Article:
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The creative director of Assassin’s Creed wants you to play his documentary

Matt Leone has written about games for three decades, focusing on behind-the-scenes coverage of the industry, including books on Final Fantasy 7 and Street Fighter 2.

It's been about two years since Patrice Desilets had an office, and almost six years since he last released a game.

Best known for his work on Prince of Persia: The Sands of Time and the early Assassin's Creed titles, Desilets was a critical darling through the 2000s, overseeing some of Ubisoft's best action games.

In recent years, though, his career has been tied up in a publisher that ran out of money, another publisher that bought the rights to his new project then fired him and a lawsuit trying to get back those rights.

Sitting down at E3 last week, he had a simple message: "I'm back."

He brought with him a teaser trailer for his new project. He has a new company, a new game design and funding to make it happen. And in about a week, that team will move into an office and start production.


Desilets' new company is Panache Digital Games — named both for its American definition of "flamboyant style" as well as its French Canadian definition meaning antlers. He wore a T-shirt with antlers displayed on it for this interview, and pointed to the metaphor of different ideas going in different directions but all being strongly connected at the base.

That idea is central to the team’s first game, Ancestors: The Humankind Odyssey, a retelling of important moments in history. It's an episodic action-adventure game designed to compete with big budget games on a moment-to-moment level, but not at scale. Given that Panache will have approximately 20 people on staff, it can't compete with the hundreds that develop a modern 30-plus hour Assassin's Creed game. But Desilets thinks it can compete if it tells a story that's only an hour long.

"I'm somebody who dreams big," he said. "I wish I could think of smaller games — top down 2D games — but this is not how I design. ... Let's focus on making a small chunk of a AAA game, and that hour has to be the same quality as an hour of Assassin’s Creed.'"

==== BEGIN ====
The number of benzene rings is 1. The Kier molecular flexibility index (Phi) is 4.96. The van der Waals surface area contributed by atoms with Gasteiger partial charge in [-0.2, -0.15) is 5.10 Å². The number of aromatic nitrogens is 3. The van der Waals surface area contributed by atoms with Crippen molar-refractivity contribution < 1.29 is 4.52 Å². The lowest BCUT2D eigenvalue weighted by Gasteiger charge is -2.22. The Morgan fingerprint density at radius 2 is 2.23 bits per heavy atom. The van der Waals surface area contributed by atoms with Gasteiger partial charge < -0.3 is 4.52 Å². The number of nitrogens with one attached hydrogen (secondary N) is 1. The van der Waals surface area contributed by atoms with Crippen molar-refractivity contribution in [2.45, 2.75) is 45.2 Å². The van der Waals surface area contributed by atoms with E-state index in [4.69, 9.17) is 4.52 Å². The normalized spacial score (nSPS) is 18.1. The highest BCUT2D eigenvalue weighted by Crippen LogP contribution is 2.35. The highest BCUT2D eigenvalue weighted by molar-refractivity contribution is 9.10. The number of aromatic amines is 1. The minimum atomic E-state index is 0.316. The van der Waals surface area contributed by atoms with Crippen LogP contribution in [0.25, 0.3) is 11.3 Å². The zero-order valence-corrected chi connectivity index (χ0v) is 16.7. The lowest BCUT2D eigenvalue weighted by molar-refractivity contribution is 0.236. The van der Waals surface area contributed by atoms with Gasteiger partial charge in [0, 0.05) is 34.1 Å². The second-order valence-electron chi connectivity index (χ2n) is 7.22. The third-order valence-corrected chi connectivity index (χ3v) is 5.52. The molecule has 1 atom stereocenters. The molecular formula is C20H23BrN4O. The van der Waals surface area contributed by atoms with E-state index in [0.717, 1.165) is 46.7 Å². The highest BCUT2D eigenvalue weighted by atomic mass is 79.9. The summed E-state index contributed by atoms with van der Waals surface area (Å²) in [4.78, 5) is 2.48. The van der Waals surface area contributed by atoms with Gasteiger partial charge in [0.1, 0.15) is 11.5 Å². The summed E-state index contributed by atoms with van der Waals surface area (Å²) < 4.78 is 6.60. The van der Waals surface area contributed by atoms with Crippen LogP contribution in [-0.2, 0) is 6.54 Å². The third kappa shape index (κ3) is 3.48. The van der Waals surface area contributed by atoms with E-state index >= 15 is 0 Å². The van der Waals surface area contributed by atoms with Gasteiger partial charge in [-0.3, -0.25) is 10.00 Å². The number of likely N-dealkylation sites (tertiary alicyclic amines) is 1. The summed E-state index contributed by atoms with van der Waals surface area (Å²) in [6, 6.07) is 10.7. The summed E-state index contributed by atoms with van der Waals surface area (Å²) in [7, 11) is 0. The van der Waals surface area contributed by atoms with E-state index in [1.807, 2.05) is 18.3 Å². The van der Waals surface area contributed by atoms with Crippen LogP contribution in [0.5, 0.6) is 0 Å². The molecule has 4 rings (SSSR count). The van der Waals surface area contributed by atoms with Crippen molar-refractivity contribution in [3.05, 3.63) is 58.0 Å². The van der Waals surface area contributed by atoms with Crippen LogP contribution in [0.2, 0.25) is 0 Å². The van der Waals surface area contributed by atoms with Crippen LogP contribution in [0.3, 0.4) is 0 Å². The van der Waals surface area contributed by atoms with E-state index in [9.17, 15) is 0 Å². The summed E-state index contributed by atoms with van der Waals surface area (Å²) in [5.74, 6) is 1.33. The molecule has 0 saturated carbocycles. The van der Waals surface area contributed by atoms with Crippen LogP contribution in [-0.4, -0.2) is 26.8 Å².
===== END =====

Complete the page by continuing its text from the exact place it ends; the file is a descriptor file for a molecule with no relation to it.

Desilets also isn't sure if he will use the term "episodic" to describe the game as time goes on. He said the team may use a different term like "chapters" because it wants people to think of the game in a different way. That difference being, each chapter will in some ways feel like its own game, with its own characters and world. And each chapter will tell the story of a single day when something important happened in history, so the chapters will jump around on a large timeline.

"The marketing catchphrase [is] 'Let's play the Civilization tech tree with the field of view and the point of view of Assassin's Creed.'"

The first chapter stars an orrorin — "our very first common ancestor," said Desilets. "Not a chimp anymore; still not a human." The character will learn how to stand and climb, and Panache plans to present this somewhat like a documentary. There will be a narrator, though Desilets assured us it won't be him. He compares the presentation to the BBC series Planet Earth.

The second chapter, Desilets said, will likely focus less on the body and running around and interacting with the world, and more on the brain and how people can recognize patterns to avoid danger.

And the idea is that each chapter, once the player finishes its story, will open up and allow players to explore the world. Players will be able to grind and build up their character in this part of the game, and those abilities will carry over to future chapters — with the story conceit being that all the chapters feature characters from the same family tree.

"The marketing catchphrase [is] 'Let’s play the Civilization tech tree with the field of view and the point of view of Assassin’s Creed.'" he said.

Desliets said Panache has enough funding to get the game off the ground and produce multiple chapters on PC and consoles, though he hesitated to nail down an exact number. He also said that Panache is considering publishing deals for the game, but it doesn't need one. If those deals don't feel right, the team has enough funding through a private investor to self publish.


"We asked for, 'OK, we cannot just have enough to make one [chapter],'" he said. "It's useless. The entire business model's done if you [throw] it out there and cross your fingers. You need to bring people into this new cycle of every X amount of time that is not too long, not too short, there’s new stuff coming."

Desilets didn’t want to commit to an exact timeframe, but said that six months between chapters would be too long. He compared it to watching a TV show, saying that the consistency is important, and whatever the gap is between the first two chapters he wants to keep as the gap between future chapters. He mentioned multiple times needing to stay disciplined and not wanting to chew off too much each time out.

So while he has many ideas in mind past the first chapter — a chapter about the time man discovered fire, a feature that will let players breed offspring, possibly a chapter about how wolves became dogs — he wants to start with a manageable scope.

"Eventually I'll do cities with crowds and climbing and jumping all over the place and sword fighting and horses," he said. "But first, let's do [something small], and we'll make it one [chapter] at a time."

The next level of puzzles.

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